https://doi.org/10.7554/eLife.29145.028
Figure 4—source data 1

Melanocyte numbers in CAPE-treated embryos.

https://doi.org/10.7554/eLife.29145.031
Figure 4—source data 2

Fraction dorsal melanocytes in CAPE-treated embryos.

https://doi.org/10.7554/eLife.29145.032
Figure 4—figure supplement 1
CAPE disrupts iridophore development less dramatically than melanocyte development.

Embryos were treated with the indicated concentration of CAPE at 2 ss either continuously (5 μM) or until 48 hpf (7.5 μM washout) to reduce toxicity. (A) Pigment cell phenotypes at 3 dpf. (B) Iridophore counts at 3 dpf. Iridophores were counted from the yolk sac extension to the end of the tail. Iridophore number is slightly reduced by CAPE. Error bars represent standard deviation of 10 embryos from a single clutch. (C) Fraction of dorsal iridophores is slightly increased by CAPE. *p<0.05, **p<0.005, ***p<0.0005, unpaired t-test.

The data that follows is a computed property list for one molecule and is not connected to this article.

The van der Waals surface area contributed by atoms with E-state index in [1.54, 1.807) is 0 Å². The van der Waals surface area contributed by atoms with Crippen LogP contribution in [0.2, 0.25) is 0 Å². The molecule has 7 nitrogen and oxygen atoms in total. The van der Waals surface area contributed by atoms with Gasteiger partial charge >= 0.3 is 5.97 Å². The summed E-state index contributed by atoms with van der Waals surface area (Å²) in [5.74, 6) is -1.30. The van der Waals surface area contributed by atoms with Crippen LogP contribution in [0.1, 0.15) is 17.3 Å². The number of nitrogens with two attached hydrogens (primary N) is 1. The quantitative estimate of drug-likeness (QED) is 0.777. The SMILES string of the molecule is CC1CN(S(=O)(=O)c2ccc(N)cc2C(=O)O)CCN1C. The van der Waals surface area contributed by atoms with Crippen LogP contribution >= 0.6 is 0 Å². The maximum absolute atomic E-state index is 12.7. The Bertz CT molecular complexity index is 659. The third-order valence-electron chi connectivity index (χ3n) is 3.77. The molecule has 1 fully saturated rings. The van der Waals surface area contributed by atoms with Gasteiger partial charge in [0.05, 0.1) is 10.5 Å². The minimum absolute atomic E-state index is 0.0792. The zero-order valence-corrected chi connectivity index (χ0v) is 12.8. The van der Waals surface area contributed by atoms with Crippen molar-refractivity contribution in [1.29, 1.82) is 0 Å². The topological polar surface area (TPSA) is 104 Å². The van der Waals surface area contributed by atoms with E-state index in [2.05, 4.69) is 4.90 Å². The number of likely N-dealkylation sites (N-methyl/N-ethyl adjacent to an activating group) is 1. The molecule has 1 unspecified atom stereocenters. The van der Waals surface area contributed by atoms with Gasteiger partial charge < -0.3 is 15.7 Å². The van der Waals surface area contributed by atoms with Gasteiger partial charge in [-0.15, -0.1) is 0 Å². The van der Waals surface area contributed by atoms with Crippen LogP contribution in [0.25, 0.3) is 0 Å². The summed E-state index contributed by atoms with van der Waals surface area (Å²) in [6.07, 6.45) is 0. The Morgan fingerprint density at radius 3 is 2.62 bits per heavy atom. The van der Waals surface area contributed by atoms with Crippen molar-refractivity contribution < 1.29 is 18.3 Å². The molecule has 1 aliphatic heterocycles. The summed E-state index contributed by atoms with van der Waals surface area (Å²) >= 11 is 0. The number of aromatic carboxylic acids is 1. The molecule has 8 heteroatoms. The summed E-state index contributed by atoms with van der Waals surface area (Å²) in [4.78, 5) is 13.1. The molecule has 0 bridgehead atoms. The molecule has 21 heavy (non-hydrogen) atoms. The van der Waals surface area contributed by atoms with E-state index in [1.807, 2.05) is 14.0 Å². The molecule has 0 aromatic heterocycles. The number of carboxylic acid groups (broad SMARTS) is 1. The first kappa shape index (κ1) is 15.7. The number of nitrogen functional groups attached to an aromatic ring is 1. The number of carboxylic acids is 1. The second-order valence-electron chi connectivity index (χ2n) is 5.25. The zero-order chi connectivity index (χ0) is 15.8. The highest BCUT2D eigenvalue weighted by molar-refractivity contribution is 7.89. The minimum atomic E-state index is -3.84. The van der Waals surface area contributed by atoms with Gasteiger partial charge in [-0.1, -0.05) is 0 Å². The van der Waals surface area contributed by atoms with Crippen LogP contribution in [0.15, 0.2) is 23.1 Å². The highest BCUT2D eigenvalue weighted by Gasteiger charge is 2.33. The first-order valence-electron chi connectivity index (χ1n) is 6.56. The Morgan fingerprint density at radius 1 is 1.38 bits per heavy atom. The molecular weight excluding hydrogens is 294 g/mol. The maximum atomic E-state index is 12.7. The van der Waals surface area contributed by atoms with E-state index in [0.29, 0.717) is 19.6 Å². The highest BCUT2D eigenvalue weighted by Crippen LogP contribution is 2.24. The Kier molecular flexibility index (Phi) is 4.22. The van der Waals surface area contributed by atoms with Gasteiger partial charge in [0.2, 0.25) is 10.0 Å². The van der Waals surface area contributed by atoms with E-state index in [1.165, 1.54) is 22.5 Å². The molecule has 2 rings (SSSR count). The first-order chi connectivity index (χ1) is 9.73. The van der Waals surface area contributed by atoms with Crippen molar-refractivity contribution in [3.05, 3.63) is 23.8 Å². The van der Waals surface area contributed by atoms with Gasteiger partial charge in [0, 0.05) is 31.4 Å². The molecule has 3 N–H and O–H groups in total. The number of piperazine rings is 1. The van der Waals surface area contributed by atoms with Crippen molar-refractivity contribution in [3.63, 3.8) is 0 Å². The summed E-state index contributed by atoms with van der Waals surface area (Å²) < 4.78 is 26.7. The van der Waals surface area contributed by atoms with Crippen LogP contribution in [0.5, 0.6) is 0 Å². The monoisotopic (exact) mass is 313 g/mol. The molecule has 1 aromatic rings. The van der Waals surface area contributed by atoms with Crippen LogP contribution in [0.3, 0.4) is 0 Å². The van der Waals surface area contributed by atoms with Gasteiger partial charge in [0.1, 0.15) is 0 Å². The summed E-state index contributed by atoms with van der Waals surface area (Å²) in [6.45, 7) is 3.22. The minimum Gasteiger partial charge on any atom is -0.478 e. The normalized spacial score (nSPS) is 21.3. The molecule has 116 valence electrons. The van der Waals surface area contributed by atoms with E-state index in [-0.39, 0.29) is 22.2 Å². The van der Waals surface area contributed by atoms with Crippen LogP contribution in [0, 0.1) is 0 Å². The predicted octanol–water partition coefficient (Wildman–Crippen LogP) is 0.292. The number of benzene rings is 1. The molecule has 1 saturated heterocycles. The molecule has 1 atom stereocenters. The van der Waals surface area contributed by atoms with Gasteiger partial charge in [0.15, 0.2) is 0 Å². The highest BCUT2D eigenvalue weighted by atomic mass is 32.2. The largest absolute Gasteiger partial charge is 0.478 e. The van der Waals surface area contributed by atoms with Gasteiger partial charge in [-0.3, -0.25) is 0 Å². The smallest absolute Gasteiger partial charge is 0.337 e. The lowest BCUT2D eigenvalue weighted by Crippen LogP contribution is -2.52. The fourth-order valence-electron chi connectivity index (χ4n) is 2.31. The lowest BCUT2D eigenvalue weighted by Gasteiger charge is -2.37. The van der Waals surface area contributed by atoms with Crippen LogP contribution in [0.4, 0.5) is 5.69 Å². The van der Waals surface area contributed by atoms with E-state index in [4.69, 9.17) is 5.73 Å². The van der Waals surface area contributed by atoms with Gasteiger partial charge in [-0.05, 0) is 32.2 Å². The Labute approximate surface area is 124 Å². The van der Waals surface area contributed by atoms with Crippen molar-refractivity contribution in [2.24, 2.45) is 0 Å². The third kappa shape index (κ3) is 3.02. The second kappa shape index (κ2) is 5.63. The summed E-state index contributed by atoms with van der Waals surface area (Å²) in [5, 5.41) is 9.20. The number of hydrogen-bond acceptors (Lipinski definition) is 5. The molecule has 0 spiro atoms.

https://doi.org/10.7554/eLife.29145.029
Figure 4—figure supplement 1—source data 1

Number of iridophores in CAPE-treated embryos.

https://doi.org/10.7554/eLife.29145.033
Figure 4—figure supplement 1—source data 2

Fraction dorsal iridophores in CAPE-treated embryos.

https://doi.org/10.7554/eLife.29145.034
Figure 4—figure supplement 2
CAPE disrupts ear development.

Embryos were treated continuously from 2 ss. (A) Otic vesicles of control and CAPE-treated embryos at 24 hpf. (B) Otic vesicles of control and CAPE-treated embryos at 48 hpf. Note lack of semicircular canal projections (arrows). Scale bar: 50 μm.

https://doi.org/10.7554/eLife.29145.030
Figure 5 with 1 supplement